This article appeared in the September 2020 issue of MiMfg Magazine. Read the full issue and find past issues online.
When COVID-19 emerged, global trade was brought to a standstill. In fact, the World Trade Organization expects nearly every region to suffer double-digit declines in growth, global commerce to fall by up to 32 percent, and sectors with more complexity, like the automotive industry, to take even steeper dives.
Michigan manufacturers export over $56 billion in goods every year and have been hit hard by the fallout. Today, the global economy has slowly begun to recover, but as factories reopen and ships once again leave our ports, we still live in an environment weary of the omnipresent virus. The industry must adapt to the “new normal” in order to maintain trade functions and the supply chain.
Moving forward starts at the beginning of the supply chain. Before COVID-19, it was acceptable to have one or two manufacturers from the same region producing a select few components. Today, manufacturers are moving to diversify producers around the globe to ensure redundancy, so that manufacturers will not be scrambling if a region shuts off.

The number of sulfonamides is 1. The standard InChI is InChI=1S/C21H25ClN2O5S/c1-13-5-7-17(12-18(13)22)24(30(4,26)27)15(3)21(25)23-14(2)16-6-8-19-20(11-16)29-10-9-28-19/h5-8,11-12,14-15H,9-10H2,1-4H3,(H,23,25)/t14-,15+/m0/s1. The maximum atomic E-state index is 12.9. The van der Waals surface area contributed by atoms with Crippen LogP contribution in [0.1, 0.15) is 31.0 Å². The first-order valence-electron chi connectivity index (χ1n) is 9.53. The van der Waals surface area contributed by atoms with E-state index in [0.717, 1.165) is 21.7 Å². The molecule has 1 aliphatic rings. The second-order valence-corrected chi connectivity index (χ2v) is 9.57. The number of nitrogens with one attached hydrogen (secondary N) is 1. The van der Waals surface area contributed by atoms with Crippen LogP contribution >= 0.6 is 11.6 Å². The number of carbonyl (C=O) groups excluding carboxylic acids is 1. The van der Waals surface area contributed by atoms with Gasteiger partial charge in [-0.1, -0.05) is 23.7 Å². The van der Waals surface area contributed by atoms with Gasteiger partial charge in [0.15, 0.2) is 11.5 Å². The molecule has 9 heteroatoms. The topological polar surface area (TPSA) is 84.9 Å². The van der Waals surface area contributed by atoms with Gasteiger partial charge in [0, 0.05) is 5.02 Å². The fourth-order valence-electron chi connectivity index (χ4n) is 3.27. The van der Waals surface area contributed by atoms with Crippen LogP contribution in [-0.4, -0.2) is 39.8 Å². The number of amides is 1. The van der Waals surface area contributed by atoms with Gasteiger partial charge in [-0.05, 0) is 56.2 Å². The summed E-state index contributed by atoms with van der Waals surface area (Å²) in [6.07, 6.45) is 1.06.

Risk assessment and scenario planning have also become imperative. Six months ago, planning for a global pandemic was at the bottom of most executives’ to do lists. The result was that they — like the rest of the world — were unprepared when one came.
There are many questions to face going forward. Do leaders understand the logistical risks of a crisis? Is our workforce prepared to continue working remotely, and can they ensure quality of mission-critical functions? Has each division assessed why and how a crisis would impact their ability to execute their responsibilities?
Global trade had no answers at the beginning of COVID-19 but manufacturers are catching up fast. Now, answering these questions is priority number one, because the industry simply cannot take another unprepared strike from a new catastrophe or second COVID-19 wave.
Proper cash planning and financial strategy is imperative. Early on, many companies lacked the cash on hand to weather the crisis beyond a few weeks. Others had to scramble for solutions to immediate needs, such as payroll. COVID-19 has illuminated the importance of greater financial and operational planning so that companies can handle short-term crises and plan for long-term health.
Companies should consider several preparedness strategies such as embracing the digitization of the supply chain. This change has been decades in the making and COVID-19 is a new catalyst. Besides the logistical and economic values of digitization, shifting trade to a virtual platform allows management to quickly identify risks and interruptions, getting a step ahead on risk assessment, finding another manufacturer, and managing expectations.
Shifting to online has equal value on the consumer side and making the shift to omnichannel distributions and cooperating with logistics service providers will help protect sales and consumers alike.
Be it a second wave of COVID-19 or something else entirely, one thing is certain: another crisis will come. Companies that proactively adapt to the “new normal” will be ready.